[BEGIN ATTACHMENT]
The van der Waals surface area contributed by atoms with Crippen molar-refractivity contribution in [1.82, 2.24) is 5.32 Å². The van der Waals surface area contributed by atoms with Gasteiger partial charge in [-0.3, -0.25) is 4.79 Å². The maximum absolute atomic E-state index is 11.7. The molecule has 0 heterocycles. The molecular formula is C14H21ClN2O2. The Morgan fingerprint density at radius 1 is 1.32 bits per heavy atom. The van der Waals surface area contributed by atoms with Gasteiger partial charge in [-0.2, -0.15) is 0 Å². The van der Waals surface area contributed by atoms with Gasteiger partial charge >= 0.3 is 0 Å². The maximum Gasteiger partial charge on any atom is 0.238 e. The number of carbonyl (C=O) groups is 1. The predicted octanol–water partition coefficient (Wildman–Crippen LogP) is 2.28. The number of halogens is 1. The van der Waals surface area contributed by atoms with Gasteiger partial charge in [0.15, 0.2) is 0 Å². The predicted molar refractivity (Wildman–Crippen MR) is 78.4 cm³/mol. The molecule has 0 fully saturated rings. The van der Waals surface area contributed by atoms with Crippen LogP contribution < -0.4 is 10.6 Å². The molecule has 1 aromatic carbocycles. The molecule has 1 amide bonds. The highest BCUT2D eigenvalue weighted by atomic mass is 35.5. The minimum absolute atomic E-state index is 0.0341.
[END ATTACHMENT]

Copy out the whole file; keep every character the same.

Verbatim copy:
The van der Waals surface area contributed by atoms with Crippen molar-refractivity contribution in [1.82, 2.24) is 5.32 Å². The van der Waals surface area contributed by atoms with Gasteiger partial charge in [-0.3, -0.25) is 4.79 Å². The maximum absolute atomic E-state index is 11.7. The molecule has 0 heterocycles. The molecular formula is C14H21ClN2O2. The Morgan fingerprint density at radius 1 is 1.32 bits per heavy atom. The van der Waals surface area contributed by atoms with Gasteiger partial charge in [-0.2, -0.15) is 0 Å². The van der Waals surface area contributed by atoms with Gasteiger partial charge >= 0.3 is 0 Å². The maximum Gasteiger partial charge on any atom is 0.238 e. The number of carbonyl (C=O) groups is 1. The predicted octanol–water partition coefficient (Wildman–Crippen LogP) is 2.28. The number of halogens is 1. The van der Waals surface area contributed by atoms with Gasteiger partial charge in [0.15, 0.2) is 0 Å². The predicted molar refractivity (Wildman–Crippen MR) is 78.4 cm³/mol. The molecule has 0 fully saturated rings. The van der Waals surface area contributed by atoms with Crippen LogP contribution < -0.4 is 10.6 Å². The molecule has 1 aromatic carbocycles. The molecule has 1 amide bonds. The highest BCUT2D eigenvalue weighted by atomic mass is 35.5. The minimum absolute atomic E-state index is 0.0341.